“Unjust Steward, Generous Master”
Pentecost 18 (Proper 20), September 18, 2016
Unjust Steward, Generous Master
Text: Luke 16:1–15
Today, we are going to talk about money. Now fear not…this is not your annual stewardship sermon. We are going to talk about how we usually approach money. Money is often our god. We don’t want to admit this, but it’s true. Money is a really persuasive false god. Money is like the little devil we used to see in Saturday morning cartoons who sits on your shoulder and whispers into your ear: “Now listen to me. I’ll give you a little freedom to do some things, but in the end, you will make all the important decisions in life on the basis of me. I’ll let you enjoy a little bit of time not thinking about me, but when push comes to shove, I call the shots. Understood?” Is this not the case?
You have in this Gospel text today a parable; the story of a man who had been accumulating wealth (illegally) for himself. He was trusting that the needs of his life and his future would be secured through this pile of money he was hiding. Now he was, we’re told, cooking the books, skimming money off the top, but like all of us who break the Commandments, he’d figured out a way in his mind to justify what he was doing. He told himself he’s overworked and underpaid. He’s going to pay it back. He needs it more than his master. Whatever the reasons in his own mind, his master’s money was the solution. It was the thing in which he trusted. He wanted it. He took it. He got caught.
Well, you can’t trust false gods. And money is a false god. It doesn’t care about you. It doesn’t love you. And it will leave you. That’s what happens in this parable. Everything this steward had been lying awake at night afraid would happen, happens. His money is gone. His job is gone, and he is left now to figure out something different in which to put his trust. What will it be?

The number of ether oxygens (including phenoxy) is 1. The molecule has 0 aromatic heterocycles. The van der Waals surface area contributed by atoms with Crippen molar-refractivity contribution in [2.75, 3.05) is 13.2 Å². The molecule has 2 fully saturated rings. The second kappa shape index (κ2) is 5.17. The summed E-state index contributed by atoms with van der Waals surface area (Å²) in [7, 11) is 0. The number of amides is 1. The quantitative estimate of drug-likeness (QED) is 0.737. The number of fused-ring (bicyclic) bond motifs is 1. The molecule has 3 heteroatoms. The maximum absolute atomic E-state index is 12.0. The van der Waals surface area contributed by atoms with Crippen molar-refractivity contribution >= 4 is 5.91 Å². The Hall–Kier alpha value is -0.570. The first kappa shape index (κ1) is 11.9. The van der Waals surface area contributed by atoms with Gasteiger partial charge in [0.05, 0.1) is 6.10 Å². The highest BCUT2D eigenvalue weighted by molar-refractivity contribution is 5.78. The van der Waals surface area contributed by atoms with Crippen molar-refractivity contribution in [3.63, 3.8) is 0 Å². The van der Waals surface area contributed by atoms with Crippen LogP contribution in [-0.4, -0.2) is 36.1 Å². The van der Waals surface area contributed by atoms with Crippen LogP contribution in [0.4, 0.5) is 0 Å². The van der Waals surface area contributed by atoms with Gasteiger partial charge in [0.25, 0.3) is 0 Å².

“And (the manager) called him and said to him, ‘What is this that I hear about you? Turn in the account of your management, for you can no longer be manager.’ And the manager said to himself, ‘What shall I do, since my master is taking the management away from me? I am not strong enough to dig, and I am ashamed to beg” (vv 1–3). I’d like you to pay attention to the steward’s desperation. He’s stuck. That’s why Jesus includes his comment, “I can’t dig; I can’t beg.” His ship is sinking, and he doesn’t have a lifeboat. Everything he’d worked for (a lifetime’s worth of careful effort and planning, even if it was crooked) was gone. If you haven’t been in his shoes, I trust you all have had a moment where your life as you knew it was over. That everything from that moment on would be different.
Well, the steward was fired. From that point, he was no longer legally authorized to conduct any business in the name of his master. And if he did, it wouldn’t be legally binding. But take a moment to notice that the master does not throw him in jail. He could have, but he didn’t. You may work for a company, or heard of one, where when they do mass layoffs, the police or private security are called in and everyone who is fired is escorted out. They have to do this because they recognize that angry or desperate employees can do a lot of damage if they aren’t led off immediately. That is not what this master does. He lets the steward meander home, get the books, and return.
So, the steward uses this small amount of time to take advantage of his master’s reputation for being generous. He had been trusting in his master’s money, but that’s gone. Now he begins to trust in the thing he should have trusted in all along: his master’s generosity.
He quickly calls in each of his master’s clients. Now, here’s the key. The steward is fired, and he knows that, and the master knows that, but no one else does. The clients don’t know it. So, one at a time, the steward calls in the clients. And here’s how he does it. “He said to the first, ‘How much do you owe my master?’ He said, ‘A hundred measures of oil.’ He said to him, ‘Take your bill, and sit down quickly and write fifty.’ Then he said to another, ‘And how much do you owe?’ He said, ‘A hundred measures of wheat.’ He said to him, ‘Take your bill, and write eighty’ ” (vv 5b–7). He cancels about eighteen month’s wages with each account. But did you notice that he has them change the amount? It happens in their handwriting, not his. This is an important detail, and the reason is this: the next thing the steward will do is take all these changed contracts back to the master. And when he places the books on his master’s desk to review, the master slowly realizes two things: first, these debts have been lowered, and second, the debtors know about it, because it’s in their handwriting. If it had been merely in the steward’s handwriting, he would just change them all back and there wouldn’t be any harm; no one would have known.